Thursday, June 19, 2014

Background To The Fall Of Mosul, Insurgents’ Relentless Attacks Upon Security Forces Set Stage For The Taking Of City

 
On June 10, 2014 Iraq’s second largest city of Mosul fell to insurgents led by the Islamic State of Iraq and the Levant (ISIS). While there have been some conspiracy theories circulating there is solid evidence to back up the theory that a collapse at the top of the Iraqi Security Forces’ (ISF) leadership led to the route that spread to other units throughout northern and central Iraq. The capture of Mosul furthered ISIS’s long term goal of reclaiming territory that it lost during the Surge, which it outlined in its July 2013 Soldiers’ Harvest campaign. The first part of that strategy was to relentlessly target the ISF to loosen up their control so that militants could eventually move in. In Mosul the police and army were targeted more than just about any other city in the country, which helps explain why they fell apart so quickly in June.

For several years now Ninewa has been one of the most violent provinces in all of Iraq, and most of the security incidents there occur in Mosul. From January to May 2014 the press reported 481 attacks in the city. That led to 508 deaths and 746 wounded. Of those 274 of the killed and 412 of the injured were members of the ISF. That averaged out to 53% of the fatalities and 55% of the wounded. Not only that but the number of attacks and casualties were ramping up during that time period foreshadowing the June raid on the city. For instance, the number of incidents went from 79 and 85 in January and February respectively to 109, 101, and 107 from March to May. Conversely the number of dead and wounded started off at 71 and 81 in January, then 76 and 188 in February, before jumping to 109 and 161 in March, 135 and 176 in April, and then 117 and 210 in May. In its Soldiers’ Harvest campaign the Islamic State laid out its plan to seize territory by weakening the security forces. That was what they achieved in Mosul. The relentless attacks upon the army and police gave rise to a siege mentality. Niqash for example reported that the security forces would withdraw from some areas of the city at night because they were afraid for their safety. The situation was so bad that the Ninewa Operations Command had to set up special air flights from Mosul to Baghdad for its members to commute from their homes to work because the highway between those two cities was too unsafe. The targeting of the ISF obviously took a toll on the morale of the forces in Mosul, which helped lead to them breaking when the insurgents attacked in June.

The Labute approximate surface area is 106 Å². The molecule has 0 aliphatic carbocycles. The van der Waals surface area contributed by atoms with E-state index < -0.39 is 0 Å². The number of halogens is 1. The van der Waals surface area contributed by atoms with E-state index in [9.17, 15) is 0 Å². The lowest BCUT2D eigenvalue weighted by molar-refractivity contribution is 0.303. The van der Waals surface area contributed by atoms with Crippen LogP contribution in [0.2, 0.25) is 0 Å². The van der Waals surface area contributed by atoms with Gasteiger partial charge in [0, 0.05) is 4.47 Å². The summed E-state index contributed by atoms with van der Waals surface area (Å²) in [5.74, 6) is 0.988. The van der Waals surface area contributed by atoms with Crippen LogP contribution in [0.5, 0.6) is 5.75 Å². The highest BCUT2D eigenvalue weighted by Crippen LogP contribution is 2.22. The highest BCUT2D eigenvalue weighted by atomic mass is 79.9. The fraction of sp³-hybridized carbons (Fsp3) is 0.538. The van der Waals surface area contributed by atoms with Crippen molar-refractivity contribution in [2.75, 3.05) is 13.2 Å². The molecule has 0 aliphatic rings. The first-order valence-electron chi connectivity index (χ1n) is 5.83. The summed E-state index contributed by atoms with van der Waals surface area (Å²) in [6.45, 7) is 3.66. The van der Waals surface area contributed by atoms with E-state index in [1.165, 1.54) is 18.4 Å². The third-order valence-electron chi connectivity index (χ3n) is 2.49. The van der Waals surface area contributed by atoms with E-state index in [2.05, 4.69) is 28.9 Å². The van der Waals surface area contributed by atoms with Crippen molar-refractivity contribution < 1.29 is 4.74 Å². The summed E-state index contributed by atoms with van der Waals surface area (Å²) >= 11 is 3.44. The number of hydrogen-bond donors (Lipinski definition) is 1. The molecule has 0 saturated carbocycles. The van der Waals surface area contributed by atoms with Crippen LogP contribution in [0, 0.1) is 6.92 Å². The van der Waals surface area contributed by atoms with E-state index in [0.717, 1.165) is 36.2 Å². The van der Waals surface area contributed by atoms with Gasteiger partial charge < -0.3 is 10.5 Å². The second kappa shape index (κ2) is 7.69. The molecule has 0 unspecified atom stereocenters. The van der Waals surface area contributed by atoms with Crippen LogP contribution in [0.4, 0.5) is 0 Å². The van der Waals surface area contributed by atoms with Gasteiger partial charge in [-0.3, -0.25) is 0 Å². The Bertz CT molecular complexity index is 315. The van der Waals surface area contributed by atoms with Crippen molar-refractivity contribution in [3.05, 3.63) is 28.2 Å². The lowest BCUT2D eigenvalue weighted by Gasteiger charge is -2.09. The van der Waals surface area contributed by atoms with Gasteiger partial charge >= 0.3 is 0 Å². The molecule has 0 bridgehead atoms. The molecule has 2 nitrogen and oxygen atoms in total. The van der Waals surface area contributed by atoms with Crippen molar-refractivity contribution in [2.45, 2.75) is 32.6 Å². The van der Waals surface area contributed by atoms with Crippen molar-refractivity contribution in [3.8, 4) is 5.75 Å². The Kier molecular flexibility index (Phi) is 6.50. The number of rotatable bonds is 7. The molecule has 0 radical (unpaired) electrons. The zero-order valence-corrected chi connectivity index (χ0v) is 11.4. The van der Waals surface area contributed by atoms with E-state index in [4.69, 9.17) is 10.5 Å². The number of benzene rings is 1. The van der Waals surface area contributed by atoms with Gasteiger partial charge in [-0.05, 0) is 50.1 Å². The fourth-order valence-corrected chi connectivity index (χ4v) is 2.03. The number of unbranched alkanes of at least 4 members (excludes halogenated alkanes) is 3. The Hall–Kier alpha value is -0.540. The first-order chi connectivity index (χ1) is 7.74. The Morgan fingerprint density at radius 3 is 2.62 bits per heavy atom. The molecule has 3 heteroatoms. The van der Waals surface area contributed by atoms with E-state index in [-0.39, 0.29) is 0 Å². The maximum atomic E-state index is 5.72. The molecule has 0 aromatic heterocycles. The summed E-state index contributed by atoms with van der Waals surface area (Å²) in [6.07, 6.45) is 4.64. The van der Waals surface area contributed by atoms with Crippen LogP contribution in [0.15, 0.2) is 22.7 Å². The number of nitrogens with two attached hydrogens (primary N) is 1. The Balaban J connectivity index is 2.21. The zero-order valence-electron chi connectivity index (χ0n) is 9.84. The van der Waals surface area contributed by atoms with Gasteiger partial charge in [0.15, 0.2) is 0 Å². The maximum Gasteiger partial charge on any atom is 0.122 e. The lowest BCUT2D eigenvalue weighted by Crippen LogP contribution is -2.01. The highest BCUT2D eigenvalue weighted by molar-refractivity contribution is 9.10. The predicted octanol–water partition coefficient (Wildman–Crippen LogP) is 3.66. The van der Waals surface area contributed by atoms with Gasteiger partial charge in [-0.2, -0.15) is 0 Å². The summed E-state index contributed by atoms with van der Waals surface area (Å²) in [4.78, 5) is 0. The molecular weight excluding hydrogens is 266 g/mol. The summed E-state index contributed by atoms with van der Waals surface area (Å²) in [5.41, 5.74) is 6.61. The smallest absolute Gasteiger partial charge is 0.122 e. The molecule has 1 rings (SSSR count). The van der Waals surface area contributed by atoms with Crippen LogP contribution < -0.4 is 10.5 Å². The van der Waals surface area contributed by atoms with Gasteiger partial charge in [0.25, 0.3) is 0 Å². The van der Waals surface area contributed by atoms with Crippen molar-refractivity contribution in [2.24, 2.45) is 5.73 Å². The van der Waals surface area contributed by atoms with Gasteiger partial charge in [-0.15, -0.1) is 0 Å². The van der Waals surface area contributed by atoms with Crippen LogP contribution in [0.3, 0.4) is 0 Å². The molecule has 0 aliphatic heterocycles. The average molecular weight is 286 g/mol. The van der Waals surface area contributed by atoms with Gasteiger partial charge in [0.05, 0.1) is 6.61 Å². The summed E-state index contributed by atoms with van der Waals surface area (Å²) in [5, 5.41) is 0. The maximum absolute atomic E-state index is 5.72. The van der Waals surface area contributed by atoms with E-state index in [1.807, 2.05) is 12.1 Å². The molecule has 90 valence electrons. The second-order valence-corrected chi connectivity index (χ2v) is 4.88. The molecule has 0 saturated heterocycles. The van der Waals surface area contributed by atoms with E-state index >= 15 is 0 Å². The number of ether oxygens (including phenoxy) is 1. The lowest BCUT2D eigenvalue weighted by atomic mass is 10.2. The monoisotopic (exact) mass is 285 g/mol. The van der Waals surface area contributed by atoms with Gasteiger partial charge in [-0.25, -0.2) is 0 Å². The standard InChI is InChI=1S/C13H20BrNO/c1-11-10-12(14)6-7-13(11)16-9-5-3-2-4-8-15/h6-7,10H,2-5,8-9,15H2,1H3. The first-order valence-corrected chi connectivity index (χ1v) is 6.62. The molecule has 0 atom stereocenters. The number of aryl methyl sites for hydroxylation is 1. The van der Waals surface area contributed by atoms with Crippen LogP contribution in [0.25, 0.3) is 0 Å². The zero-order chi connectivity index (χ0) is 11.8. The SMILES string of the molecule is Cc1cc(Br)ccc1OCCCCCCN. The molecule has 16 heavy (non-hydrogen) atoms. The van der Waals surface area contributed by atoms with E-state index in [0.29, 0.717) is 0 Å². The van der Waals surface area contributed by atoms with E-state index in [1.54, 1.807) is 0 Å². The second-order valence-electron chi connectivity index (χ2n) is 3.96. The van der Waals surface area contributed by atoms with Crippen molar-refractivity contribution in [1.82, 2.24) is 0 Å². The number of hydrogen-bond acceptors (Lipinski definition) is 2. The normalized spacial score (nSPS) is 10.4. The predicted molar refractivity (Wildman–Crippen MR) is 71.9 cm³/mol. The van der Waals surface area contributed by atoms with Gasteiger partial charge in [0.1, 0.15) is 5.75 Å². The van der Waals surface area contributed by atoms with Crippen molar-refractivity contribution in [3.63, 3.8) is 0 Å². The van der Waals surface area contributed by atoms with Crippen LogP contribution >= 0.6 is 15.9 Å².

Violence In Mosul 2014
Month
Attacks
Dead
Wounded
ISF
Dead
ISF
Wounded
ISF %
Of Dead
ISF % Of
Wounded
Jan
79
71
81
37
63
52%
77%
Feb
85
76
118
43
74
56%
62%
Mar
109
109
161
60
71
55%
44%
Apr
101
135
176
77
111
57%
63%
May
107
117
210
57
93
48%
44%
Total
481
508
746
274
412
53%
55%